Defence Forces to let gay staff wed on military bases
Same-sex couples can avail of same marriage privileges as their heterosexual counterparts
Gay members of the Defence Forces can now apply to get married on military bases, the Sunday Independent has learned.
Serving members of the Army can also host their wedding function in the standard 'officers mess' - the military dining hall attached to the standard barracks.
However, there are currently no facilities for an exclusively civil marriage ceremony - for either heterosexual or homosexual couples - within defence force precincts.
The same-sex referendum was carried one year ago this weekend, and an Army spokesman confirmed there is no discrimination on the basis of sexual orientation.
Defence Force members can get married in uniform with an Army chaplain presiding. Approximately 10 heterosexual couples get married annually in military compounds.
The first gay marriage involving Defence Force personnel took place earlier this month.
Naval Service Lieutenant, Grace Fanning, married her partner, Carol Brady, a nurse, at a ceremony in the Riverside Hotel in Enniscorthy, Co Wexford. It is believed she was the first lesbian member of either the Army, Navy, or Air Corps, to get married.
During the ceremony, eight of Lieutenant Fanning's naval service colleagues provided a guard of honour.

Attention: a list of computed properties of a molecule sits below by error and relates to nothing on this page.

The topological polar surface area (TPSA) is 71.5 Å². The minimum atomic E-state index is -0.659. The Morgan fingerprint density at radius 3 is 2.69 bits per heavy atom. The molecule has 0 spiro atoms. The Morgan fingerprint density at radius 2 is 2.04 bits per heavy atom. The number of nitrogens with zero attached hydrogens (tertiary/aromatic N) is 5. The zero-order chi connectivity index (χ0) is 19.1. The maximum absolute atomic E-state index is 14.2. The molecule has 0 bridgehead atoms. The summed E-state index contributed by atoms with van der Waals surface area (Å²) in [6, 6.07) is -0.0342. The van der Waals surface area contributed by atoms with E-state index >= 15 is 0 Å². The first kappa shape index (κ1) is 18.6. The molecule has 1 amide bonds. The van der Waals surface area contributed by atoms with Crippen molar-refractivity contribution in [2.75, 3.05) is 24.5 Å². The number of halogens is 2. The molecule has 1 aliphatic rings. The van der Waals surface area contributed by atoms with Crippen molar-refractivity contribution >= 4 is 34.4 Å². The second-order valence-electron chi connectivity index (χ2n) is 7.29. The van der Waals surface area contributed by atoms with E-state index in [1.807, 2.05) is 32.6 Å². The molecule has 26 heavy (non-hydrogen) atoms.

Last August, speaking at the launch of a new recruitment drive, former defence minister Simon Coveney said he would like to see a military that "fully represents" modern Ireland in all its dimensions.
In a statement to the Sunday Independent, a spokesman for the Defence Forces confirmed that any member can apply to their relevant commanding officer, requesting they marry in a "military installation".
He stressed there is commitment to full equality among all its personnel, irrespective of gender, ethnicity, or sexual orientation.
"There are no restrictions or limitations on subsequent career advancement because of sexual identity," he added.
A well-placed source said gay military personnel can also book an officers' mess for their wedding reception.
"There's nothing preventing them from doing so. In any case, a commander couldn't turn them down, even if he wanted to. We see diversity not as political correctness, but as a way of strengthening the organisation," he stressed.
It is understood restrictions on gay members joining the Defence Forces were lifted in 1993, when Ireland officially passed legislation which finally decriminalised homosexuality.
PDFORRA general secretary Gerry Rooney, who represents members of the Defence Forces, said he is satisfied major strides have been made within the organisation with regards to gay members.
"If gay personnel wish to get married on a military barracks, of course they should be allowed to do so," he said.
"I think the Defence Forces have come a long way and LGBT soldiers, sailors, and air crew, are accepted."
Davin Roche, the Gay and Lesbian Equality Network's (Glen) director of workplace diversity, said the organisation has being working with the Defence Forces in this area.
"We are helping them ensure their HR policies are fully inclusive of their LGBT staff.There are plans to establish an LGBT network within the Defence Forces, and that would certainly be a positive step."
In a statement, the Department of Defence pointed out none of its properties are currently registered for the solemnising of civil marriage.
There are no plans to register properties for this function, it added.